Trade and immigration – experiences from the US, UK, EU, and Brazil

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Americans are often uncertain as to what direction President Donald Trump’s economic policies are headed.

One can only imagine the questions raised in the minds of the British, Europeans, and nations like Brazil.

At first glance Trump is a standard-issue Reagan Republican: He cut tax rates across the board for individuals and corporations and reduced regulations while unleashing the oil and natural gas industries. Lower taxes and de-regulation brought strong growth, 50-year lows in unemployment and rising wages, particularly among the lowest-income Americans.

And then… and then the trade wars – both real and threatened — with China, Europe, Canada, and Mexico and visceral opposition to immigration. In the US, opposition to free trade and immigration are the historic positions of the Democrat party and the American labour union leadership.

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Yet the Trump administration has wielded tariffs and trade embargoes against friend and foe the way farmers view bailing wire and duct tape. They can fix everything and anything.

American businessmen and women are largely supportive of free trade. So are farmers who live in the square red states that vote Republican.

Tariffs on China have remained popular even as they increase steel and aluminium costs, which make American manufacturing less internationally competitive. Immigration restrictions have cut both ways politically, but are a net loss for the president’s popularity.

A protester gathers near the White House to demand comprehensive immigration reform. EPA-EFE//ASTRID RIECKEN

Now Europe is poking Uncle Sam with threats of digital taxation against America’s leading businesses such as Google and Facebook.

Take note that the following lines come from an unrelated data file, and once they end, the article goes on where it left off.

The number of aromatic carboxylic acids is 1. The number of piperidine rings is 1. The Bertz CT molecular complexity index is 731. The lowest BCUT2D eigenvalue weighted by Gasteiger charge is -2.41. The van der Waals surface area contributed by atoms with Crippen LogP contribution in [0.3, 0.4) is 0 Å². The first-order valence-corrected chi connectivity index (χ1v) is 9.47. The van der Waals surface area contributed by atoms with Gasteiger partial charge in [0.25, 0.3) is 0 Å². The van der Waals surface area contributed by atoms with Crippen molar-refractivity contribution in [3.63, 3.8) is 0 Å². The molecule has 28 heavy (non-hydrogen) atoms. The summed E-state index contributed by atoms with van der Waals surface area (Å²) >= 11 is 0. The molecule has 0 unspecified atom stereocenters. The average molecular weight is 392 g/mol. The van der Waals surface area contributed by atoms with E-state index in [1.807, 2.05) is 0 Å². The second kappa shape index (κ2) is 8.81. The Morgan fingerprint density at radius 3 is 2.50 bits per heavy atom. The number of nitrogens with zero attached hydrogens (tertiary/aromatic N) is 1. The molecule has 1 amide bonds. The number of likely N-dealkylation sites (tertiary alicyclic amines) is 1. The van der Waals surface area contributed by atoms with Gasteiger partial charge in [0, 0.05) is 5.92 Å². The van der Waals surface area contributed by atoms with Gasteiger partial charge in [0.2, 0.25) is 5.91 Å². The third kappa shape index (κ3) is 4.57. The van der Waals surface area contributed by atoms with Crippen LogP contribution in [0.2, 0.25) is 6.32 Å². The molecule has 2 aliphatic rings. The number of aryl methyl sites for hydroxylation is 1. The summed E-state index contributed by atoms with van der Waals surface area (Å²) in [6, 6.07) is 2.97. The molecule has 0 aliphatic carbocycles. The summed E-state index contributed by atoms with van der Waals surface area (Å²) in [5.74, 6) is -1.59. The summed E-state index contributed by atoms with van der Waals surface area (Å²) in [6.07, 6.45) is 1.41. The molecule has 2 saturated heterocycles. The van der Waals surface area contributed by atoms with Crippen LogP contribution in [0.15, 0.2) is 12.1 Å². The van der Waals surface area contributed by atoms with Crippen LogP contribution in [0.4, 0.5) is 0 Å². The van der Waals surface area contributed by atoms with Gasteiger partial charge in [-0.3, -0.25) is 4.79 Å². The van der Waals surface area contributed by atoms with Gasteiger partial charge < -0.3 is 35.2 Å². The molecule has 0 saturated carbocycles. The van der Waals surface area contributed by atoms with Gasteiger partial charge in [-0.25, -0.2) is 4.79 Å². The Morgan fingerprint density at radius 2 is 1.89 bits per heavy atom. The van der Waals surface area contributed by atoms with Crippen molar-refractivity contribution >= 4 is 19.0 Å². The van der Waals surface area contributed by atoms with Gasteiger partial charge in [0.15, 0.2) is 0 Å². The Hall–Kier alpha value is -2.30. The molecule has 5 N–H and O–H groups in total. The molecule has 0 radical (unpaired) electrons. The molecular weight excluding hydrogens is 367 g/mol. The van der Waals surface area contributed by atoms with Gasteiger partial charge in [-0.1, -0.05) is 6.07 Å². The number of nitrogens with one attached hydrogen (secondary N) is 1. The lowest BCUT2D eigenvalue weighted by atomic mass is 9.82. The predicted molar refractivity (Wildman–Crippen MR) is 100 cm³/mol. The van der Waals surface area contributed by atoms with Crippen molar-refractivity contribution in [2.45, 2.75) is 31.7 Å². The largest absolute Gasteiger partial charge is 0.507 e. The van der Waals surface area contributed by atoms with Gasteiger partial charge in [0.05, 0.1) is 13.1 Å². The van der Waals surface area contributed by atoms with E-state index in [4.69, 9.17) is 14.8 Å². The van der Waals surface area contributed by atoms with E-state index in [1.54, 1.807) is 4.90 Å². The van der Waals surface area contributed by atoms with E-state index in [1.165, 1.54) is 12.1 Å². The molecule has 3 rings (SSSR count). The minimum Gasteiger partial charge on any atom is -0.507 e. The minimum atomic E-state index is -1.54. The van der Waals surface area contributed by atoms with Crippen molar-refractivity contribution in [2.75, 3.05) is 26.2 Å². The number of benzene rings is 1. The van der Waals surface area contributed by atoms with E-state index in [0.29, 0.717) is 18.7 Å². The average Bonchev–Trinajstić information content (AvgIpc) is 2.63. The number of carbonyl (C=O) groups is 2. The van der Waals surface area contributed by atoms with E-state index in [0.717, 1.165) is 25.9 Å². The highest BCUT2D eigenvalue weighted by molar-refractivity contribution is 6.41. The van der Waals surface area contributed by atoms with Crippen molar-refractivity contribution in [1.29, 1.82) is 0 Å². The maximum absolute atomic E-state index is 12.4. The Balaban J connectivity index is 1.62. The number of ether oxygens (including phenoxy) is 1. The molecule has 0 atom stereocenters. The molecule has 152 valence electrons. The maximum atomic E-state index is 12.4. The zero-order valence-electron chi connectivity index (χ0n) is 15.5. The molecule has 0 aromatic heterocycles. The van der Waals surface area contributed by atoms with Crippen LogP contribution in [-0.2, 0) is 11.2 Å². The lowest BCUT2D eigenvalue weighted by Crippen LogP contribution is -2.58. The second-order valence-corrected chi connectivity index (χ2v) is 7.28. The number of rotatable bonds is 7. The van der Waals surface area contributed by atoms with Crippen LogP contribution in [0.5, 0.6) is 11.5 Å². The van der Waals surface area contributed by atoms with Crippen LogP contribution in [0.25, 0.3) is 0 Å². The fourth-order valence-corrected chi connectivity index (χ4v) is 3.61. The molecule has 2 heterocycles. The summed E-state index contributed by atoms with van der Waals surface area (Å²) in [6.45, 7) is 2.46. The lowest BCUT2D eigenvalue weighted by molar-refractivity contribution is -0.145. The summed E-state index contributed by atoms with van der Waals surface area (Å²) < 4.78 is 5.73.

And while Trump commands the headlines the Democrats have told the world they are against opening up trade with Brazil for non-economic reasons: rainforests as sacred ground, the sense that Brazil’s new president likes Trump and environmentalism as a trade barrier. Would a President Biden reduce the tariffs on steel and aluminium and irritate the labour unions? Farmers and high tech are a constituency pushing Republicans towards free trade and more open immigration. Neither would have influence with Biden.

Still, there is hope for a U.S./ British free trade zone with most Americans seeing Britain as maintaining similar wage rates and environmental standards. There would be similar comfort with a USA/EU rapprochement on trade. There one fears the European left would use green issues to mask a protectionist agenda.

Kevin Smyth, a resident of Connecticut, works on filing his taxes at a post office in New York. EPA-EFE//JUSTIN LANE

Immigration will subside as a political issue in the United States when the US recovers from the COVID shutdown. Only a few months before the COVID shutdown arrived, President Trump spoke to a national conservative gathering and noted that America was running out of workers. He left unsaid that this would open the door to more immigrant-friendly immigration policy. Then we were desperately short of farmworkers, high tech workers and well “everything.”

The virus-induced high unemployment that delayed that immigration-friendly moment, but it will return if the underlying low tax, less burdensome regulation policies continue. Then, and only then, America will open its doors to talent and youth. President Ronald Reagan’s amnesty of 1986 was popular because the economy was in its fourth year of strong growth. Immigration became contentious when the economy crawled during the Obama years.

Immigration and more open trade are easier for politicians to support when the world’s economy is growing. The Catch-22 is that stronger growth will require both. Chicken. Egg.

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